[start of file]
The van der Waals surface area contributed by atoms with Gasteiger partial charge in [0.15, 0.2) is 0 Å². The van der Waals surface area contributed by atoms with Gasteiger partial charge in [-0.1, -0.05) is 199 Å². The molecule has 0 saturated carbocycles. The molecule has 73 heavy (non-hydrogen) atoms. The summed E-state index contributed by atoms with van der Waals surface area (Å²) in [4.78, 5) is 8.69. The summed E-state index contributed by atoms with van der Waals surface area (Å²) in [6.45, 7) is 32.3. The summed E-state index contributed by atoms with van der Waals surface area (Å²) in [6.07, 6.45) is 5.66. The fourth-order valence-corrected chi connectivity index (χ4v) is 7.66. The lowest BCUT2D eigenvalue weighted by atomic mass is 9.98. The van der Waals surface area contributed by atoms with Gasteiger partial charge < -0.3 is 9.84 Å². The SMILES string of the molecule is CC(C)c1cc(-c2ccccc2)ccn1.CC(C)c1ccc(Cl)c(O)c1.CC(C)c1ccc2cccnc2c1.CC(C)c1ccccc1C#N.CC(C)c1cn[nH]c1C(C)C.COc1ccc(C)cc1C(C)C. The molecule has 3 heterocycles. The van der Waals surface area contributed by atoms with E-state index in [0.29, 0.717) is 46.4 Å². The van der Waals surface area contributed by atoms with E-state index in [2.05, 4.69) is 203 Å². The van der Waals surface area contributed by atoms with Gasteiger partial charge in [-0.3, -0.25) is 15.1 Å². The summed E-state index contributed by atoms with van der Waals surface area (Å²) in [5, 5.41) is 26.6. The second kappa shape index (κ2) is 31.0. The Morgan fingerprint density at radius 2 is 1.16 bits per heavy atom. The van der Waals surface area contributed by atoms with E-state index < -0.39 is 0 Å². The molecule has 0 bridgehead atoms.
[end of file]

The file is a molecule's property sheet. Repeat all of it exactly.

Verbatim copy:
The van der Waals surface area contributed by atoms with Gasteiger partial charge in [0.15, 0.2) is 0 Å². The van der Waals surface area contributed by atoms with Gasteiger partial charge in [-0.1, -0.05) is 199 Å². The molecule has 0 saturated carbocycles. The molecule has 73 heavy (non-hydrogen) atoms. The summed E-state index contributed by atoms with van der Waals surface area (Å²) in [4.78, 5) is 8.69. The summed E-state index contributed by atoms with van der Waals surface area (Å²) in [6.45, 7) is 32.3. The summed E-state index contributed by atoms with van der Waals surface area (Å²) in [6.07, 6.45) is 5.66. The fourth-order valence-corrected chi connectivity index (χ4v) is 7.66. The lowest BCUT2D eigenvalue weighted by atomic mass is 9.98. The van der Waals surface area contributed by atoms with Gasteiger partial charge < -0.3 is 9.84 Å². The SMILES string of the molecule is CC(C)c1cc(-c2ccccc2)ccn1.CC(C)c1ccc(Cl)c(O)c1.CC(C)c1ccc2cccnc2c1.CC(C)c1ccccc1C#N.CC(C)c1cn[nH]c1C(C)C.COc1ccc(C)cc1C(C)C. The molecule has 3 heterocycles. The van der Waals surface area contributed by atoms with E-state index in [0.29, 0.717) is 46.4 Å². The van der Waals surface area contributed by atoms with E-state index in [2.05, 4.69) is 203 Å². The van der Waals surface area contributed by atoms with Gasteiger partial charge in [-0.3, -0.25) is 15.1 Å². The summed E-state index contributed by atoms with van der Waals surface area (Å²) in [5, 5.41) is 26.6. The second kappa shape index (κ2) is 31.0. The Morgan fingerprint density at radius 2 is 1.16 bits per heavy atom. The van der Waals surface area contributed by atoms with E-state index < -0.39 is 0 Å². The molecule has 0 bridgehead atoms.